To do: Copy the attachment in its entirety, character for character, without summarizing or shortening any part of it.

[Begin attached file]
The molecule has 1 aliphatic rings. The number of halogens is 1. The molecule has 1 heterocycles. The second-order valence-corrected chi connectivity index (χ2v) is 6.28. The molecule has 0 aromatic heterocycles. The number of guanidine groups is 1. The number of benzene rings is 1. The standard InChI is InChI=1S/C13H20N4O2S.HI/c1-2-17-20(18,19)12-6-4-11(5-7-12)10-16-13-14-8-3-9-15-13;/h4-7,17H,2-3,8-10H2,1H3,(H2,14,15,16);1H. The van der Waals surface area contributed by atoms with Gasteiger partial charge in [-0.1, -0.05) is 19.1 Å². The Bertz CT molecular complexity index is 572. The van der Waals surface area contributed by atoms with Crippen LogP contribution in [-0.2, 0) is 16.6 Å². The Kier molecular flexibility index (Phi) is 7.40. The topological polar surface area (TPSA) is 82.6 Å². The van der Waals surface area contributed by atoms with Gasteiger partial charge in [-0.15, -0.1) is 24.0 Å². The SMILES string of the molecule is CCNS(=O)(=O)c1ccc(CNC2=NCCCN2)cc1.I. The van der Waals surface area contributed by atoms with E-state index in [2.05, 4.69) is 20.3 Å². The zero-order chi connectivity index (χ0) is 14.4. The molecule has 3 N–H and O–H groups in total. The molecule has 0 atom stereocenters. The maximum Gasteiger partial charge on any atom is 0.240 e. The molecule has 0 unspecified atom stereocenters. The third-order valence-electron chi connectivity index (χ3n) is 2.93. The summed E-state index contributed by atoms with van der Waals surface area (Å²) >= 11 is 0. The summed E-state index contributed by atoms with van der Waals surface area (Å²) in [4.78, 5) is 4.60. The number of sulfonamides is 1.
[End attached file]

The molecule has 1 aliphatic rings. The number of halogens is 1. The molecule has 1 heterocycles. The second-order valence-corrected chi connectivity index (χ2v) is 6.28. The molecule has 0 aromatic heterocycles. The number of guanidine groups is 1. The number of benzene rings is 1. The standard InChI is InChI=1S/C13H20N4O2S.HI/c1-2-17-20(18,19)12-6-4-11(5-7-12)10-16-13-14-8-3-9-15-13;/h4-7,17H,2-3,8-10H2,1H3,(H2,14,15,16);1H. The van der Waals surface area contributed by atoms with Gasteiger partial charge in [-0.1, -0.05) is 19.1 Å². The Bertz CT molecular complexity index is 572. The van der Waals surface area contributed by atoms with Crippen LogP contribution in [-0.2, 0) is 16.6 Å². The Kier molecular flexibility index (Phi) is 7.40. The topological polar surface area (TPSA) is 82.6 Å². The van der Waals surface area contributed by atoms with Gasteiger partial charge in [-0.15, -0.1) is 24.0 Å². The SMILES string of the molecule is CCNS(=O)(=O)c1ccc(CNC2=NCCCN2)cc1.I. The van der Waals surface area contributed by atoms with E-state index in [2.05, 4.69) is 20.3 Å². The zero-order chi connectivity index (χ0) is 14.4. The molecule has 3 N–H and O–H groups in total. The molecule has 0 atom stereocenters. The maximum Gasteiger partial charge on any atom is 0.240 e. The molecule has 0 unspecified atom stereocenters. The third-order valence-electron chi connectivity index (χ3n) is 2.93. The summed E-state index contributed by atoms with van der Waals surface area (Å²) >= 11 is 0. The summed E-state index contributed by atoms with van der Waals surface area (Å²) in [4.78, 5) is 4.60. The number of sulfonamides is 1.